Where your presence was as a leaf that skims
Down a drouthy way whose ascent bedims
The bloom on the farer's face.
Come again, with the feet
That were light on the green as a thistledown ball,
And those mute ministrations to one and to all
Beyond a man's saying sweet.
Until then the faint scent
Of the bordering flowers swam unheeded away,
And I marked not the charm in the changes of day
As the cloud-colours came and went.
Through the dark corridors
Your walk was so soundless I did not know
Your form from a phantom's of long ago
Said to pass on the ancient floors,
Till you drew from the shade,
And I saw the large luminous living eyes
Regard me in fixed inquiring-wise
As those of a soul that weighed,
The eternal question of what Life was,
And why we were there, and by whose strange laws
That which mattered most could not be.
Posted by Arborfield at 1:15 pm
And so do I;
When showers betumble the chestnut spikes,
And nestlings fly:
And the little brown nightingale bills his best,
And they sit outside at "The Travellers' Rest,"
And maids come forth sprig-muslin drest,
And citizens dream of the south and west,
And so do I.
This is the weather the shepherd shuns,
And so do I;
When beeches drip in browns and duns,
And thresh, and ply;
And hill-hid tides throb, throe on throe,
And meadow rivulets overflow,
And drops on gate-bars hang in a row,
And rooks in families homeward go,
And so do I.
Posted by Arborfield at 7:40 pm
We sat at the window looking out,
And the rain came down like silken strings
That Swithin's day. Each gutter and spout
Babbled unchecked in the busy way
Of witless things:
Nothing to read, nothing to see
Seemed in that room for her and me
On Swithin's day.
We were irked by the scene, by our own selves; yes,
For I did not know, nor did she infer
How much there was to read and guess
By her in me, and to see and crown
By me in her.
Wasted were two souls in their prime,
And great was the waste, that July time
When the rain came down.
Posted by Arborfield at 7:44 am
I sang that song on Sunday,
To witch an idle while,
I sang that song on Monday,
As fittest to beguile;
I sang it as the year outwore,
And the new slid in;
I thought not what might shape before
Another would begin.
I sang that song in summer,
To him as a new-comer
From regions strange to me:
I sang it when in afteryears
The shades stretched out,
And paths were faint; and flocking fears
Brought cup-eyed care and doubt.
Sings he that song on Sundays
In some dim land afar,
On Saturdays, or Mondays,
As when the evening star
Glimpsed in upon his bending face
And my hanging hair,
And time untouched me with a trace
Of soul-smart or despair?
Posted by Arborfield at 7:36 pm
Rain on the windows, creaking doors,
With blasts that besom the green,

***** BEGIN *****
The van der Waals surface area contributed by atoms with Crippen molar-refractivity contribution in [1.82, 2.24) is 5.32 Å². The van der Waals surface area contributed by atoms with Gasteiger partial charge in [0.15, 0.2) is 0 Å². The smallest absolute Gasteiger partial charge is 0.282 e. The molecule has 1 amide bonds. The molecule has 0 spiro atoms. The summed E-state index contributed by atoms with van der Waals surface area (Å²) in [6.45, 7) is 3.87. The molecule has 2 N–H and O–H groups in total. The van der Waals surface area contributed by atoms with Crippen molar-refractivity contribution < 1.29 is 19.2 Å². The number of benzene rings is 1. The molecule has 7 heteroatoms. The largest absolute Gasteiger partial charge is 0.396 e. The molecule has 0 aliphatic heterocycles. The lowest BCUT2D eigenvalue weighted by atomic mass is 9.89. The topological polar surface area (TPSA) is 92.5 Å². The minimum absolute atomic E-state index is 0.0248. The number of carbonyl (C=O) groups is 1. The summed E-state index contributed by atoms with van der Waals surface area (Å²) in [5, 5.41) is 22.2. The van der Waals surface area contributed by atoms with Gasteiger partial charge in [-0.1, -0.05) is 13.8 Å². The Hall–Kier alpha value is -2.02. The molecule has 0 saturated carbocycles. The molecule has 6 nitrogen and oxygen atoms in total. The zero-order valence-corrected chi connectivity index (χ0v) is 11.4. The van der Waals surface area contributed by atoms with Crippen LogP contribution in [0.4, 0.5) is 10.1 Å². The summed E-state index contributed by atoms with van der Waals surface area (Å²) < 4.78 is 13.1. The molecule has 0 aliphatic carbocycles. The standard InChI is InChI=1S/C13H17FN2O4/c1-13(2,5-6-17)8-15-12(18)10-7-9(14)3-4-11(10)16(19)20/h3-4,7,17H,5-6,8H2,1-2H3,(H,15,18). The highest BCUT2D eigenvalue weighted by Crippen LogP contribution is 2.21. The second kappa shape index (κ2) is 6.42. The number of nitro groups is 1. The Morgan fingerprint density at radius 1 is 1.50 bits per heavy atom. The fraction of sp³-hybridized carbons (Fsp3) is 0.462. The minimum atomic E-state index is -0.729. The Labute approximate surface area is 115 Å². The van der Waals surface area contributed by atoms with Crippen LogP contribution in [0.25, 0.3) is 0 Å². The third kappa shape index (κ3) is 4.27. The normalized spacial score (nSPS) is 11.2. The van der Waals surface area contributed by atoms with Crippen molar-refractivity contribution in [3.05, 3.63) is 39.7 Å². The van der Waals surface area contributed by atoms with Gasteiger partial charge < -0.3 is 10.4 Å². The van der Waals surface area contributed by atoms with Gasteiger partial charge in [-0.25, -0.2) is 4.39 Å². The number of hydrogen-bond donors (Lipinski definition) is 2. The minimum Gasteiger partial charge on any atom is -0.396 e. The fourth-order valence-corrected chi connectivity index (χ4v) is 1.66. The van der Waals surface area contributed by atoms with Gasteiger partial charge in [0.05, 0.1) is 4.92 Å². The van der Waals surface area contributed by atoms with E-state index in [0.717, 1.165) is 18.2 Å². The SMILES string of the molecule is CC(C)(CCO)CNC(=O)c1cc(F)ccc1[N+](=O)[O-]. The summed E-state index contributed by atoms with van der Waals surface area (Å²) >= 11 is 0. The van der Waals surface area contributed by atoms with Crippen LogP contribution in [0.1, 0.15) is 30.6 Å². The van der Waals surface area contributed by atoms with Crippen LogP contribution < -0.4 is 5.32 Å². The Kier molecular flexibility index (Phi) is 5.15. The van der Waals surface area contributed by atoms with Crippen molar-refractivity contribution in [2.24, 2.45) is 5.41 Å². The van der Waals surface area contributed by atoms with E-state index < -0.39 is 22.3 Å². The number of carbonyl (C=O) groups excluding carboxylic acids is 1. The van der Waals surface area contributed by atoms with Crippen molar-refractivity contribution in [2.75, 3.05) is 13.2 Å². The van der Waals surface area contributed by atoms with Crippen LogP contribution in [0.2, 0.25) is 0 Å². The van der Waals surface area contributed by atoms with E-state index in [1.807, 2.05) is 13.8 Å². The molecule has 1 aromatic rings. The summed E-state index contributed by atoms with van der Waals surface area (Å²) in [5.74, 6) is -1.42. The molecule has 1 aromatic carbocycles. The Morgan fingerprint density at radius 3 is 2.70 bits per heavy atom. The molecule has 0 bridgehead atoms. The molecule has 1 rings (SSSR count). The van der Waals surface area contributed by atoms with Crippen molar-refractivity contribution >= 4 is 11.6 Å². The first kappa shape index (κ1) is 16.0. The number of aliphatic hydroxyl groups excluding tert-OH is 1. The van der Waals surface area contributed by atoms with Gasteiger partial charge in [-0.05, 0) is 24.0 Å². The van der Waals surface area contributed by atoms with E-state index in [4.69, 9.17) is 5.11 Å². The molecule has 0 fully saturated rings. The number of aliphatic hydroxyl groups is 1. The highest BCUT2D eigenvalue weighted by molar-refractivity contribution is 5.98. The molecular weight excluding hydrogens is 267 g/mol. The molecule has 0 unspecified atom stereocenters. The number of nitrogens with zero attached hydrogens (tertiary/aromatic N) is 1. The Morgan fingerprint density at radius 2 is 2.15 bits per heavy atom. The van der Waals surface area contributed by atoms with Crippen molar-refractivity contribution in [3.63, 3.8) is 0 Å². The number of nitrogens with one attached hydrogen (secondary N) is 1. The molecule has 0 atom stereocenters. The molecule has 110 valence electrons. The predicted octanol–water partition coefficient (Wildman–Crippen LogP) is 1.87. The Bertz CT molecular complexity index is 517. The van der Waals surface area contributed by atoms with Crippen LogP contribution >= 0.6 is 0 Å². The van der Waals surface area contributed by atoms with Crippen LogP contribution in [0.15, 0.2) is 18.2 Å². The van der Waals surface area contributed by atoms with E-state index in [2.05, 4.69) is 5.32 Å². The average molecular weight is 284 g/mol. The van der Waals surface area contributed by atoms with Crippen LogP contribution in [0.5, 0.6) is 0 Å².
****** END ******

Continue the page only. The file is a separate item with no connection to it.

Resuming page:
And I am here, and you are there,
And a hundred miles between!
O were it but the weather, Dear,
O were it but the miles
That summed up all our severance,
There might be room for smiles.
But that thwart thing betwixt us twain,
Which nothing cleaves or clears,
Is more than distance, Dear, or rain,
And longer than the years!
Posted by Arborfield at 9:41 am
Your troubles shrink not, though I feel them less
Here, far away, than when I tarried near;
I even smile old smiles--with listlessness -
Yet smiles they are, not ghastly mockeries mere.
A thought too strange to house within my brain
Haunting its outer precincts I discern:
- That I will not show zeal again to learn
Your griefs, and sharing them, renew my pain . . .
It goes, like murky bird or buccaneer
That shapes its lawless figure on the main,
And each new impulse tends to make outflee
The unseemly instinct that had lodgment here;
Yet, comrade old, can bitterer knowledge be
Than that, though banned, such instinct was in me!
Posted by Arborfield at 8:06 am
When the walls were red
That now are seen
To be overspread
With a mouldy green,
A fresh fair head
Would often lean
From the sunny casement
And scan the scene,
While blithely spoke the wind to the little sycamore tree.
But storms have raged
Those walls about,
And the head has aged
That once looked out;
And zest is suaged
And trust is doubt,
And slow effacement
Is rife throughout,
While fiercely girds the wind at the long-limbed sycamore tree!
Posted by Arborfield at 7:40 am
O life with the sad seared face,
I weary of seeing thee,
And thy draggled cloak, and thy hobbling pace,
And thy too-forced pleasantry!
I know what thou would'st tell
Of Death, Time, Destiny -
I have known it long, and know, too, well
What it all means for me.
But canst thou not array
Thyself in rare disguise,
And feign like truth, for one mad day,
That Earth is Paradise?
I'll tune me to the mood,
And mumm with thee till eve;
And maybe what as interlude
I feign, I shall believe!
Posted by Arborfield at 7:45 am